The Euroamerican assemblage of objects dates the burials to the 18th century. Ethnohistoric, documentary, and archeological evidence indicates that the Conestoga Indian Town Site was occupied by Seneca and Susquehannock Indians between A.D. 1700-1763. There is no evidence to contradict this.

Based on the above-mentioned information, officials of The State Museum of Pennsylvania have determined that, pursuant to 43 CFR 10.2 (d)(1), the human remains listed above represent the physical remains of 90 individuals of Native American ancestry. Officials of The State Museum of Pennsylvania also have determined that, pursuant to 43 CFR 10.2 (d)(2), the 63,262 objects listed above are reasonably believed to have been placed with or near individual human remains at the time of death or later as part of the death rite or ceremony. Lastly, officials of The State Museum of Pennsylvania have determined that, pursuant to 43 CFR 10.2 (e), there is a relationship of shared group identity that can be reasonably traced between these Native American human remains and associated funerary objects and the Seneca Nation of New York, the Seneca-Cayuga Tribe of Oklahoma, and the Tonawanda Band of Seneca Indians of New York.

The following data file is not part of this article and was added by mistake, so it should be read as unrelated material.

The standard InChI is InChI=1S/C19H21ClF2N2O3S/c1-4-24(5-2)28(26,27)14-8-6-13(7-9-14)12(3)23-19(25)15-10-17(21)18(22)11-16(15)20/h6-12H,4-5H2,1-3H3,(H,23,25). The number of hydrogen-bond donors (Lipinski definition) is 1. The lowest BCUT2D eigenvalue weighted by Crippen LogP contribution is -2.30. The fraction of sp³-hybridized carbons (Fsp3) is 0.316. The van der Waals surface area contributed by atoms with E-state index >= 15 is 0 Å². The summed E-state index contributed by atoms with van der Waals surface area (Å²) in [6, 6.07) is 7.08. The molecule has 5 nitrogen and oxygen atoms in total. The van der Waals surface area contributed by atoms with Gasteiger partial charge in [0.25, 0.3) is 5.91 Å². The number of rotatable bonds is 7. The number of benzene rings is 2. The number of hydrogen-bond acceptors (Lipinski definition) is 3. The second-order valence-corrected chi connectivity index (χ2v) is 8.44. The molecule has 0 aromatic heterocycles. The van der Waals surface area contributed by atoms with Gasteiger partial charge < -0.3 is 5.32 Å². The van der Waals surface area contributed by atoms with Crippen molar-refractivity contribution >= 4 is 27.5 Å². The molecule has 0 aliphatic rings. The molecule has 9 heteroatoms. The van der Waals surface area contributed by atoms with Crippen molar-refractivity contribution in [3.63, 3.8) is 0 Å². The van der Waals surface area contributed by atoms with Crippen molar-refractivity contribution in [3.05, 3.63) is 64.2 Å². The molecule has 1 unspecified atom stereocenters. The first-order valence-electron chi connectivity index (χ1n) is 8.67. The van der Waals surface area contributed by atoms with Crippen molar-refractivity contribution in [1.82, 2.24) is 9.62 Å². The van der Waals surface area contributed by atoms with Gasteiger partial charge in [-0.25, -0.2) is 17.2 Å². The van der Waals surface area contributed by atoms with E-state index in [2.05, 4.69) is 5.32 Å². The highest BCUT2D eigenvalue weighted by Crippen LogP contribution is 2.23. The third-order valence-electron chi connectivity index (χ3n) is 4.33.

This notice has been sent to officials of the Seneca Nation of New York, the Seneca-Cayuga Tribe of Oklahoma, and the Tonawanda Band of Seneca Indians of New York. Representatives of any other Indian tribe that believes itself to be culturally affiliated with these human remains and associated funerary objects should contact Stephen G. Warfel, Senior Curator, Archaeology, The State Museum of Pennsylvania, 300 North Street, Harrisburg, PA 17120-0024, telephone (717) 783-2887, before November 24, 2000. Repatriation of the human remains and associated funerary objects to the Seneca Nation of New York, the Seneca-Cayuga Tribe of Oklahoma, and the Tonawanda Band of Seneca Indians of New York may begin after that date if no additional claimants come forward.

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Dated: October 16, 2000

John Robbins,

Assistant Director, Cultural Resources Stewardship and Partnerships

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[FR Doc. 00-27396 Filed 10-24-00; 8:45 am]